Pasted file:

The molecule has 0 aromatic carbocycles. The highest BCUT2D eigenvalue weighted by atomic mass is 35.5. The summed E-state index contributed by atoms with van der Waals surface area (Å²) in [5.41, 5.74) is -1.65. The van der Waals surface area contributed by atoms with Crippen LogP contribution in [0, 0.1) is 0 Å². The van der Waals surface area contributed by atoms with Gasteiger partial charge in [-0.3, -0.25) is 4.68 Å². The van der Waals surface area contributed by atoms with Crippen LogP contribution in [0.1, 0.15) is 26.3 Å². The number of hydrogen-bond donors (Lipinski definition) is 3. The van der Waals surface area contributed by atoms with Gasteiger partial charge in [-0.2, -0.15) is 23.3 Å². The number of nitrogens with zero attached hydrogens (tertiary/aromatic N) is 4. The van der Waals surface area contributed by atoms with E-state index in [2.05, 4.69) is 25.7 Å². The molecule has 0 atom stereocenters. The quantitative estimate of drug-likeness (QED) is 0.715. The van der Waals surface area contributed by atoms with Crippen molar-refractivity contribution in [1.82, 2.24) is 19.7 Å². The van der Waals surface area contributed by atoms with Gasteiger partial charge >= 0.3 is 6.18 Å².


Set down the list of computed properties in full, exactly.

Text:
The molecule has 0 aromatic carbocycles. The highest BCUT2D eigenvalue weighted by atomic mass is 35.5. The summed E-state index contributed by atoms with van der Waals surface area (Å²) in [5.41, 5.74) is -1.65. The van der Waals surface area contributed by atoms with Crippen LogP contribution in [0, 0.1) is 0 Å². The van der Waals surface area contributed by atoms with Gasteiger partial charge in [-0.3, -0.25) is 4.68 Å². The van der Waals surface area contributed by atoms with Crippen LogP contribution in [0.1, 0.15) is 26.3 Å². The number of hydrogen-bond donors (Lipinski definition) is 3. The van der Waals surface area contributed by atoms with Gasteiger partial charge in [-0.2, -0.15) is 23.3 Å². The number of nitrogens with zero attached hydrogens (tertiary/aromatic N) is 4. The van der Waals surface area contributed by atoms with E-state index in [2.05, 4.69) is 25.7 Å². The molecule has 0 atom stereocenters. The quantitative estimate of drug-likeness (QED) is 0.715. The van der Waals surface area contributed by atoms with Crippen molar-refractivity contribution in [1.82, 2.24) is 19.7 Å². The van der Waals surface area contributed by atoms with Gasteiger partial charge >= 0.3 is 6.18 Å².